Following meetings with Sec. of State John Kerry, Defense Sec. Ashton Carter, Japanese officials, it appears, have been shown the endgame now that the Keynesian farce is over... As AFP reports, Japan’s military to take on more assertive role, according to Japanese officials as Japan and US bolster their alliance for the first time in 18 years. Noting the alliance "serves as the cornerstone of peace in AsiaPac," and that the Senkakus will fall under protection of this new treaty, we suspect the Chinese will have more than a few things to say about this.
It appears Japanese policy-makers are getting inspiration from Hollywood for their latest economic 'fixes'. Having begun the building of a giant 'Game of Thrones'-esque ice-wall to hold back the radiation leaking from Fukushima (only to fail miserably); AP reports the latest cunning plan from the Japanese is to build a Pacific-Rim-esque "massive, costly sea wall to fend off tsunamis." The $6.8 billion, 250-mile-long, 41-foot-high concrete barrier public works project is seen by some as a necessary evil, and by others as a jail... Perhaps The UN's head of Disaster Risk Reduction summed it up best - "There's a bit of an over-belief in technology as a solution."
The Japanese stock market reached its all-time-high on December 29th 1998, and as The Wall Street Journal reports, analysts were still looking forward to another strong year for shares in 1990, despite some signs of danger. Reading through the headline on that day suggests, 25 years later, investors and talking-heads have learned absolutely nothing...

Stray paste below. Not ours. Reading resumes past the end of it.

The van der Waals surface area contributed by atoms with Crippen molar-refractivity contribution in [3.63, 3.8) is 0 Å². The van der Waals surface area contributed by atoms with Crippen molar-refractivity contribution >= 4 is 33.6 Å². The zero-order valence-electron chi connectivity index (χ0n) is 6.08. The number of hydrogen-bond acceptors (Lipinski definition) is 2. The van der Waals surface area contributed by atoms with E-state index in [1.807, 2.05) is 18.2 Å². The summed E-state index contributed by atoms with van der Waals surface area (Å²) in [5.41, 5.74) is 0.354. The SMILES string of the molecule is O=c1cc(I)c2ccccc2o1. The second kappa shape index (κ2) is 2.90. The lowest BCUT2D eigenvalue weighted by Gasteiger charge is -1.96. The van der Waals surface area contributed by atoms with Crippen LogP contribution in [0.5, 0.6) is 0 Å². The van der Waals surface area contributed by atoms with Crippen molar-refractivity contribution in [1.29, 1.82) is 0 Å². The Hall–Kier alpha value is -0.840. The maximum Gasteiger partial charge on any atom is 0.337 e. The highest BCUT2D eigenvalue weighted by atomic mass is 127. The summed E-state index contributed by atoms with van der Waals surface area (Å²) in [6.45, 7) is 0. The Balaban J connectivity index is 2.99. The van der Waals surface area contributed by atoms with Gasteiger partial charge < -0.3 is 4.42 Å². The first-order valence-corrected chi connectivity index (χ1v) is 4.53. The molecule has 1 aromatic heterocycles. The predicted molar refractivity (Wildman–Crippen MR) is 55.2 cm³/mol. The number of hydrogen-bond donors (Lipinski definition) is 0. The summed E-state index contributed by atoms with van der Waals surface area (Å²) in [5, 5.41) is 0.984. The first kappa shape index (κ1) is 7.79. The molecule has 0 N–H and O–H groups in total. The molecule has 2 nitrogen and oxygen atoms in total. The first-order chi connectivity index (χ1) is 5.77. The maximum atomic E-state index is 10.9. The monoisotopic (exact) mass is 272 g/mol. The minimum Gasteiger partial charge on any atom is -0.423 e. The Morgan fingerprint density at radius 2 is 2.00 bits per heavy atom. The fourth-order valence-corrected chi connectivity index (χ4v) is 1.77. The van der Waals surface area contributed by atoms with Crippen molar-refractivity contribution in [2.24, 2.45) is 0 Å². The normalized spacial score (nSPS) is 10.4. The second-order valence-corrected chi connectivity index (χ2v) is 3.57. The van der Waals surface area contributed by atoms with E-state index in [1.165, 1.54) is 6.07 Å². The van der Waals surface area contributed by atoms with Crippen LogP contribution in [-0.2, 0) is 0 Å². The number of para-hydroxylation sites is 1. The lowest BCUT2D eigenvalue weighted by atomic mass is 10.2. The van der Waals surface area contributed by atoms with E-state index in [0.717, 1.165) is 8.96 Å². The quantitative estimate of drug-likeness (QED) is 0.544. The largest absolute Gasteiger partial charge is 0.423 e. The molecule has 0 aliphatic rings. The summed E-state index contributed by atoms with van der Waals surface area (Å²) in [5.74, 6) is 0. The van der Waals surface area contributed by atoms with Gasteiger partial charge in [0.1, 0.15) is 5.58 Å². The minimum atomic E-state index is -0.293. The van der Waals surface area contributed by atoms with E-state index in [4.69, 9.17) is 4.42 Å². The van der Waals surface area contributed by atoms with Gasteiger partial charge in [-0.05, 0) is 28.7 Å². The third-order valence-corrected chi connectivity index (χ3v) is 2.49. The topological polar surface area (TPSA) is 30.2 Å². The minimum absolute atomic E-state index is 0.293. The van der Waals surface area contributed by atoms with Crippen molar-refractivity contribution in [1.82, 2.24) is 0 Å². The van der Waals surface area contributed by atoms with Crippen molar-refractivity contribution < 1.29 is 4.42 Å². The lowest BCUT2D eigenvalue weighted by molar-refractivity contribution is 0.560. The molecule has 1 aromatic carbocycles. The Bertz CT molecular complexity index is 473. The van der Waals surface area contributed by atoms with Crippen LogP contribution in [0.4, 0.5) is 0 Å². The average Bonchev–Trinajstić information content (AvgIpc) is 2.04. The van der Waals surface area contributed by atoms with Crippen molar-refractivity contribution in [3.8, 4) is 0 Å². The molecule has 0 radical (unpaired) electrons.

After the worst week for stocks in years, and following a significantly oversold condition, it will hardly come as a surprise that the mean reversion algos (if only to the upside), as well as the markets themselves (derivative trading on the NYSE Euronext decided to break early this morning just to give some more comfort that excessive selling would not be tolerated) are doing all they can to ramp equities around the globe, and futures in the US as high as possible on as little as possible volume. And sure enough, having traded with a modestly bullish bias overnight and rising back over 2000, the E-Mini has seen the now traditional low volume spike in the last few minutes, pushing it up over 15 points with the expectation being that the generic algo ramp in USDJPY ahead of the US open should allow futures to begin today's regular session solidly in the green, even if it is unclear if the modest rebound in the dollar and crude will sustain, or - like on every day in the past week - roll over quickly after the open. Also, we hope someone at Liberty 33 tells the 10Y that futures are soaring: at 2.13% the 10Y is pricing in nothing but bad economic news as far as the eye can see.